It is generally believed that IELs play a role in a first line of microbial defense but only few studies have directly demonstrated such a function (Cheroutre et al., 2011). Experiments in mice have suggested that certain infectious intracellular pathogens elicit a dynamic disseminated IEL response which may be quite persistent. Thus, enteric infection with reovirus, rotavirus and Toxoplasma gondii resulted in rapid accumulation of cytotoxic TCR-α/β+ IELs that lyzed infected intestinal epithelial cells. The effector cells belonged to the CD8αβ+ subpopulation and recognized intracellular peptides presented on classical MHC class I molecules, thus being similar to the conventional CD8αβ+ cells of systemic lymphoid organs (Helgeland and Brandtzaeg, 2000).

Transfer of germ-free animals to a specific pathogen-free environment converts the composition and functional profile of IELs to that of conventional animals, suggesting that the response of these cells is primarily directed against the commensal microbiota. However, attempts to identify the stimulatory bacteria have been inconclusive. To elucidate the nature of the antigens recognized by IELs, their TCR repertoire has been subjected to detailed investigation. Surprisingly, it has been found in humans, mice and rats that TCR-α/β+ IELs express an oligoclonal antigen receptor repertoire and the same limited number of T-cell clones can be identified over long distances in the gut (Helgeland and Brandtzaeg, 2000). This result is difficult to reconcile with the possibility that IELs recognize diverse microbial antigens. Furthermore, inbred mice and rats express individually distinct oligoclonal repertoires, indicating that TCR-α/β+ IELs recognize different antigens in different animals. Microbial colonization of previously germ-free rats induces random oligoclonal expansion of CD8α/β+ and CD8γ/δ+ IELs (Helgeland et al., 2004). This may exclude specific recognition of indigenous microorganisms, which are believed to be quite comparable but not phenotypically identical among animals of the same species. Moreover, TCR-α/β+ IELs in germ-free mice also express oligoclonal repertoires, further speaking against a role of the intestinal microflora in the clonal T-cell selection process (Regnault et al., 1996).

The possibility remains that different T-cell clones recognize different epitopes of the same microbial species, and certain features of the TCR repertoire suggest that it is shaped by the intestinal flora. Thus, the widely disseminated clones were found to vary markedly in size at different levels of the gut and some clones occurred only locally (Dogan et al., 1996). Also, it has been shown that microbial colonization of rats leads to selective expansion of TCR-α/β+ clones bearing certain variable β gene segments (Helgeland and Brandtzaeg, 2000). Finally, data from chicken suggest that the first T cells to arrive in the intestinal epithelium during ontogeny express a polyclonal repertoire (Dunon et al., 1994), which then might be subjected to oligoclonal selection by naturally occurring microbial antigens in postnatal life. Altogether, it is tempting to speculate that IELs recognize conserved microbial antigens.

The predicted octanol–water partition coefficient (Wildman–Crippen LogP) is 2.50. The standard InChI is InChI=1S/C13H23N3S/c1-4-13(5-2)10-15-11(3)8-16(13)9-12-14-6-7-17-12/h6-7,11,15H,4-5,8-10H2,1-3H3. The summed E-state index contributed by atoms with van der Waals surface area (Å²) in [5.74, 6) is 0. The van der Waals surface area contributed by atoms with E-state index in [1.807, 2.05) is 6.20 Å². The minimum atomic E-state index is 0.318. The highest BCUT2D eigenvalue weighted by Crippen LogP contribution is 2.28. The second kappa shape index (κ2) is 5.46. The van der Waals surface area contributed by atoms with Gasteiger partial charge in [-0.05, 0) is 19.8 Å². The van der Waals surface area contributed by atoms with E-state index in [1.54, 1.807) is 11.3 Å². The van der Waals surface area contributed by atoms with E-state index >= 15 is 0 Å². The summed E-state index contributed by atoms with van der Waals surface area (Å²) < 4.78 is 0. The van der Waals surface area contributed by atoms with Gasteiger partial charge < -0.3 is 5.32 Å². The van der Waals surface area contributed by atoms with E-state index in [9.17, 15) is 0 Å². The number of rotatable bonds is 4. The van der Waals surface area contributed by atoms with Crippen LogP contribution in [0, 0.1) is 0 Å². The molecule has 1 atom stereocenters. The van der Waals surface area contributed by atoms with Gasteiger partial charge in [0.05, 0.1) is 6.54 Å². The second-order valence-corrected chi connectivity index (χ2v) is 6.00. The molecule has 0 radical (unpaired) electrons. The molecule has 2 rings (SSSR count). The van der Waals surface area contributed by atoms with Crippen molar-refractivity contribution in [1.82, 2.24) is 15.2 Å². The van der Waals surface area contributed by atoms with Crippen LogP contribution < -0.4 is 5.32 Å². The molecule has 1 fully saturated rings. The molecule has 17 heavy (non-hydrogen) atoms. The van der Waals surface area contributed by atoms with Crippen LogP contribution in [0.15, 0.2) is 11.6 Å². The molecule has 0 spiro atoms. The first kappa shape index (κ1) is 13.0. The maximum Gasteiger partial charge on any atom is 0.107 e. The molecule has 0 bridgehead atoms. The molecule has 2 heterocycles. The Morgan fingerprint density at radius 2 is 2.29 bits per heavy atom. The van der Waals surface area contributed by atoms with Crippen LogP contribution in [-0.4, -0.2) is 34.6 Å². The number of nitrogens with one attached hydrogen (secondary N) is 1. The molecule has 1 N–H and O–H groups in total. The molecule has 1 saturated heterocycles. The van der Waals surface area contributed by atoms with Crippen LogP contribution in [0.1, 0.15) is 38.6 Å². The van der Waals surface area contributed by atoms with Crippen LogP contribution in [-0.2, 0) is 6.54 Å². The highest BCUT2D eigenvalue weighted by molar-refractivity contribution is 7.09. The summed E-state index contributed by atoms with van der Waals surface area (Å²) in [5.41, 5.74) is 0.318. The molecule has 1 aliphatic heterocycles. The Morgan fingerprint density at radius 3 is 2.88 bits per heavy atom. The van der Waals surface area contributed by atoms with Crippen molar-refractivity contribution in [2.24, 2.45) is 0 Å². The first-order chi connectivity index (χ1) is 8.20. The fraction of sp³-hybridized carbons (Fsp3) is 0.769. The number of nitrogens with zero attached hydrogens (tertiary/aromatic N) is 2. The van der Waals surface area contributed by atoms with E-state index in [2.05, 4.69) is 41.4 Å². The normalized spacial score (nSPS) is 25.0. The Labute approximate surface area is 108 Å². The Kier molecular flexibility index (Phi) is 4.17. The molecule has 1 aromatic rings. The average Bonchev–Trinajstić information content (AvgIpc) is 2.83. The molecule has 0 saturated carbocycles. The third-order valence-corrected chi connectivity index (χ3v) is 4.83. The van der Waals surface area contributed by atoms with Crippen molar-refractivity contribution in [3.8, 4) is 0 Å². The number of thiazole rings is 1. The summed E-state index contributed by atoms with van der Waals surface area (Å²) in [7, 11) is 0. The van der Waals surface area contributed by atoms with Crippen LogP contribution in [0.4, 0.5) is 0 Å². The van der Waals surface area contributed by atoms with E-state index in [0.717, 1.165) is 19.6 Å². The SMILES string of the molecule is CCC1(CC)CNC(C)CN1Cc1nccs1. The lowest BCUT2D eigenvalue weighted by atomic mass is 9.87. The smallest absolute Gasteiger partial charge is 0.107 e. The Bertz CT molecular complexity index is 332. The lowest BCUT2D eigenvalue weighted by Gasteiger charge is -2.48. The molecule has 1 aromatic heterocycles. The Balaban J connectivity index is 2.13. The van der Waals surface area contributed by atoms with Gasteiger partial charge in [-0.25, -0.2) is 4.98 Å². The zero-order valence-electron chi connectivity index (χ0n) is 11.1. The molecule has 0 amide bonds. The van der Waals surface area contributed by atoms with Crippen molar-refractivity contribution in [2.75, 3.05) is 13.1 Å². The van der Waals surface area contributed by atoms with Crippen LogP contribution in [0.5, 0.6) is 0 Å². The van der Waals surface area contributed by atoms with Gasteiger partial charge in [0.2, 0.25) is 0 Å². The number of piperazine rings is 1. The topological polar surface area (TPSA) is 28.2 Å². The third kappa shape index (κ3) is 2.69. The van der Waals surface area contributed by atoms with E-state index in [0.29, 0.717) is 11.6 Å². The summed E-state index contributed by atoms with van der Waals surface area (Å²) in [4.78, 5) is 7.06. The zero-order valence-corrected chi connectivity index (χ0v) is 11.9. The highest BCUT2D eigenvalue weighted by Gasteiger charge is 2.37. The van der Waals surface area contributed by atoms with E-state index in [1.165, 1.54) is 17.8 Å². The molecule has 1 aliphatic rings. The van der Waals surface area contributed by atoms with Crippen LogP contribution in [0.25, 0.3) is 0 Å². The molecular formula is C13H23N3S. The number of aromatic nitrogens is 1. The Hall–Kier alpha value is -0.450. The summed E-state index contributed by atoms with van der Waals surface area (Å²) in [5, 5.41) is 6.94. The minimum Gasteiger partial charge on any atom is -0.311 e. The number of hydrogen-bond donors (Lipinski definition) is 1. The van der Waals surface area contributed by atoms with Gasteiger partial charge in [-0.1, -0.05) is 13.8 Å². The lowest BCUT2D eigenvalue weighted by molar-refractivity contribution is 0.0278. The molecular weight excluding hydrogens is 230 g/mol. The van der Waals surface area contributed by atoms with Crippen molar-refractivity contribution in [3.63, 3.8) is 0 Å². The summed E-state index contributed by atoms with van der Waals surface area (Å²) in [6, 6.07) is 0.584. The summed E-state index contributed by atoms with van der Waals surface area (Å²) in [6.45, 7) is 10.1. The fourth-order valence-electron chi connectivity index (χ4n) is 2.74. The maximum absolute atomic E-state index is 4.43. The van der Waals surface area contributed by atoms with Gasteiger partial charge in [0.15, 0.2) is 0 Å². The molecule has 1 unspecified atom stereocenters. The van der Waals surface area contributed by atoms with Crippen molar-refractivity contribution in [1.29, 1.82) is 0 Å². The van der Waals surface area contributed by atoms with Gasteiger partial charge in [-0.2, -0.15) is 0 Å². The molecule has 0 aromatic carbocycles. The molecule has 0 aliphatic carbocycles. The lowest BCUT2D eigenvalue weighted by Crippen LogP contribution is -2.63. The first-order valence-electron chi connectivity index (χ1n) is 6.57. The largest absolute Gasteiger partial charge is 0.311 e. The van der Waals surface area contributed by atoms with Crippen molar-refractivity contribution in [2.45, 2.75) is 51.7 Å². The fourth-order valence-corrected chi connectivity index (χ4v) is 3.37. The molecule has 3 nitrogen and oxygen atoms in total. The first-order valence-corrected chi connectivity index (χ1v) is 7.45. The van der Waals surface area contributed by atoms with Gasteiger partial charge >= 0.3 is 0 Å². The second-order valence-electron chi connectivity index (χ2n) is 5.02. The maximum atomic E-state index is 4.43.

The γ/δ IEL subset is associated with certain TCR Vγ and Vδ gene segments in defined anatomical sites. Thus, in the human gut, Vδ1 in expressed by some 70% of the TCR-γ/δ+ IELs, apparently in the main together with Vγ8 (Brandtzaeg et al., 1998). This may reflect a preferential specificity directed against selected gut antigens, and molecular analyses of Vδ1 sequences have suggested an individually imprinted oligoclonality along extensive gut segments for considerable time periods. Interestingly, Groh et al. (1998) showed that Vδ1 TCR-γ/δ+ IELs could recognize stress-induced nonclassical MHC class I (or class Ib) molecules on epithelial cells, mainly MICA and MICB. This observation might hint to the existence of an immune surveillance mechanism for detection of damaged, infected or transformed intestinal epithelium, and/or the possibility for stimulated secretion of immunoregulatory cytokines from the TCR-γ/δ+ IELs.

Interestingly, the number of intestinal TCR-γ/δ+ IELs is generally increased in AIDS patients, although within a wide range, probably reflecting individual responses to opportunistic infections (Nilssen et al., 1996). Conversely, the almost total depletion of mucosal CD4+ cells is not compensated for by a numerical increase of duodenal CD8+ cells. In AIDS patients with particularly short life expectancy (<7 months), γ/δ IELs are decreased to virtually normal levels. Longitudinal studies in a few patients supported this observation, suggesting that γ/δ IELs might be involved in prolonging the life of patients with AIDS.

8. Conclusions

Secretory immunity is desirable in the defense against intestinal virus infections because it can operate both at the luminal face of the epithelium and intracellularly in infected epithelial cells without causing mucosal damage. In addition, IELs may act in front-line defense by eliminating infected epithelial cells. Several virological studies have shown that natural gut infection and enteric vaccination are more efficient in giving rise to SIgA antibodies than parenteral vaccination. Also, the intraluminal vaccines have been much more efficient when consisting of live than killed viruses. Like natural infections, live vaccines give rise not only to SIgA antibodies, but also to longstanding serum IgG and IgA responses. SIgM and serum IgM antibodies often appear in the acute infection phase but decline after covalescence. In infants and subjects with selective IgA deficiency, however, SIgM may play a major protective role against infectious agents (Brandtzaeg, 2015a).

Despite advanced mechanistic understanding of the protective effects of mucosal immune responses against gut viruses, it is generally difficult to determine unequivocally the importance of SIgA versus serum antibodies. The degree of immune protection may range from complete inhibition of reinfection (poliovirus and murine reovirus) to reduction of symptoms (rotavirus). It is furthermore not clear to what extent T-cell-mediated mechanisms or ADCC are involved in this effect. This complexity is an inherent difficulty in design of vaccines to protect against mucosal infections (Azegami et al., 2014) and makes it difficult to understand how the current live oral rotavirus vaccines function in various parts of the world (Glass et al., 2014).


Supported by the Research Council of Norway through its Centers of Excellence funding scheme (Project No. 179573/40) and by Oslo University Hospital Rikshospitalet. Hege Eliassen is thanked for her excellent assistance with the manuscript.


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Apr 25, 2018 | Posted by in MICROBIOLOGY | Comments Off on Immunity in the Gut: Mechanisms and Functions